TALES FROM THE TRAILS
Brandy Rivas grew up in South Florida, and horses were always high on her priority list. It’s where her heart lived. She rode every chance she got, on vacations and over summer breaks, but it wasn’t enough. By age 11, she knew she needed to learn more if she was going to progress in the field. She bugged her mother, who offered a solution.
“Open the phone book, and pick a stable,” her mother advised, and that’s just what Brandy did.
“I opened the phone book — that’s back when we had phones books — and I picked one out of the blue, a stable owned by Kelly Hayes,” Brandy recalled. “This was back in the early 1980s. I got a horse, an off-the-track Thoroughbred named Chance, and kept him there, riding hunter/jumpers. Then the stock market crashed, and my parents got wiped out. I was devastated when I had to give him away. I swore I’d never ride again.”
That didn’t last long. Brandy drifted back to horses, picking up catch rides at different barns, riding in exchange for work. When she found out that her grandmother had bought a horse for one of her cousins, she lobbied successfully and finally had another horse of her own. Time passed, and she realized that simply riding wasn’t going to be enough to sustain her.
“Teaching was a good way to help others while being able to support myself,” Brandy said. “I started out as a working student, then got the opportunity to run my own business.”
And so, 14 years ago, Brandy became the owner and head trainer of Equines and Equestrians Inc. at Sunshine Meadows in Delray Beach, a 40-stall barn which currently houses 20 horses.
Brandy likes Sunshine Meadows because of its large size and amenities. The maintenance is taken care of, and there are so many places to ride: rings with all sorts of jumps, mirrored dressage arenas, room to roam on trails, and lots of round pens. The CBS barns are also hurricane approved. She’s a United States Hunter/Jumper Association certified instructor, and she constantly strives to update and improve her skills and knowledge, attending clinics and taking lessons with other clinicians.
“I definitely like being on my own, doing things my way,” she explained. “I’m a bit of a wildcard. I don’t do things the way other trainers do. For example, I’ll move kids up according to their ability, not just by their age. More talented riders can advance much more rapidly. That mirrors my life experience. It’s my way of recognizing that in others, the way it helped me, and giving back.”
Brandy’s goal is to offer clients a family-oriented barn where they can achieve their goals, whatever those happen to be.
“If someone wants to show, I’ll take them there. If they just want to ride for pleasure, that’s fine as well,” she said. “One thing I insist on is everyone tacks up and grooms their own horses. All aspects of horsemanship matter, and each person should take full responsibility for their horse.”
Her clients include adults and children of all levels. She gets seasonal clients during the winter, and even though she could rent out the whole barn for big bucks, she would never do that. “Seeing the kids accomplish things they never thought they could gives me such joy,” she said. “In this business, you see a lot of kids whose parents have the resources to highly fund them. But there are a lot of kids, just as passionate and talented, who don’t have that. I like being able to help everyone, regardless of their financial background. Talent, heart and a good work ethic can take you far.”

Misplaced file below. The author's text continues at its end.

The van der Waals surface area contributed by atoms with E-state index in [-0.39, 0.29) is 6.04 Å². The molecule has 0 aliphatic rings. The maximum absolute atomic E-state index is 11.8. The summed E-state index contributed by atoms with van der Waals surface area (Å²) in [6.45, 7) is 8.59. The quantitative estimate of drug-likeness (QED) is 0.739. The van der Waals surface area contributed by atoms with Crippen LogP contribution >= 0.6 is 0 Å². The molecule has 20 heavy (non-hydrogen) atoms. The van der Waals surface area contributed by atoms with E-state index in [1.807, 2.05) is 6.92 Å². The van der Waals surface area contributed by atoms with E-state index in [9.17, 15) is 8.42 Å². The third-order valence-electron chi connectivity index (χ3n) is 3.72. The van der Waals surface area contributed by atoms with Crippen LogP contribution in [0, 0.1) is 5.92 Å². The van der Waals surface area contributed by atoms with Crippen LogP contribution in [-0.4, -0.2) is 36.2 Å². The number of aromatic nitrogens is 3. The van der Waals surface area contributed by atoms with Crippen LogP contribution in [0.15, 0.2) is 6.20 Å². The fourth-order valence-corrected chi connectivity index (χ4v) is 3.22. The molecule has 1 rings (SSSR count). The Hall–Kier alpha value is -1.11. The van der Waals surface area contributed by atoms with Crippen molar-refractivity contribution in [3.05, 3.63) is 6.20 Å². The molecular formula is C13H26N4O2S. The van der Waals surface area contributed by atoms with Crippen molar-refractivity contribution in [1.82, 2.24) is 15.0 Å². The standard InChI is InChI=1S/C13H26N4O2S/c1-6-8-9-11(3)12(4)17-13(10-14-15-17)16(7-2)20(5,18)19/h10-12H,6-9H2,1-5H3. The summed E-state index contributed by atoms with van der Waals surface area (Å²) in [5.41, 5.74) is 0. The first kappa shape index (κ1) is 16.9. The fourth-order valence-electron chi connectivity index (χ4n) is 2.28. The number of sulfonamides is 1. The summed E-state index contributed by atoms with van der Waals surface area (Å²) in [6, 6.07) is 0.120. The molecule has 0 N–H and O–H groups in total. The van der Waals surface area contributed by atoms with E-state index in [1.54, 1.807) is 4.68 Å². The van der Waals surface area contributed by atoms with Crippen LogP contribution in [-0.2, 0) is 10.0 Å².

One example of Brandy’s willingness to help others move up is Marcus Au, her working student. Marcus started out at age 10 working at another barn in Sunshine Meadows, cleaning stalls in exchange for riding.
A year later, he found Brandy and started working for her. It is now five years later.
“She’s very knowledgeable,” he said. “She always finds horses for me to ride, which helps me learn and improve. She has taught me so much. And she helps me out, even with things I can’t quite afford. She always pushes me to do my best.”
Kim Randolph and her 9-year-old daughter Hannah keep Giddyin, their pony, at Brandy’s barn.
“Brandy always puts the kids first,” Kim said. “She wants them to learn and have fun. She has got a real connection with the kids. Hannah was very shy when she started there and wouldn’t speak up. Now, she has blossomed and isn’t afraid to talk. Brandy has a lot of patience. She helps the kids learn everything about horsemanship, well beyond riding. We really enjoy her.”
Beth Giddings keeps her chestnut Appendix mare, Birdie, at Brandy’s barn.
“When I got Birdie a year ago, she was only five years old and barely saddle broke,” Beth said. “Brandy rode her in the mornings, and my daughter Katie rode her in the afternoons. Within six months, Birdie turned into a beautiful hunter/jumper.”
Beth likes how flexible Brandy is.
“She knows how to reach each student,” she said. “When to push, when to step back. She reads each student and each horse. She also keeps us parents in the loop. If mom’s a little nervous about her daughter jumping, Brandy finds a way to go slow and steady. She’s also very safety conscious.”
In that way, Brandy is like another mother figure for the kids, Beth said.
“She cares about the entire person and their needs,” she said. “If someone’s not getting something, she’ll never say, ‘time’s up, we’ll try again next time.’ She stays there until they get it. Her motto, and all the kids have adopted it, is, ‘never give up!’”
For more information about Brandy Rivas and Equines and Equestrians Inc., call (954) 650-4324 or visit www.facebook.com/eandehorses.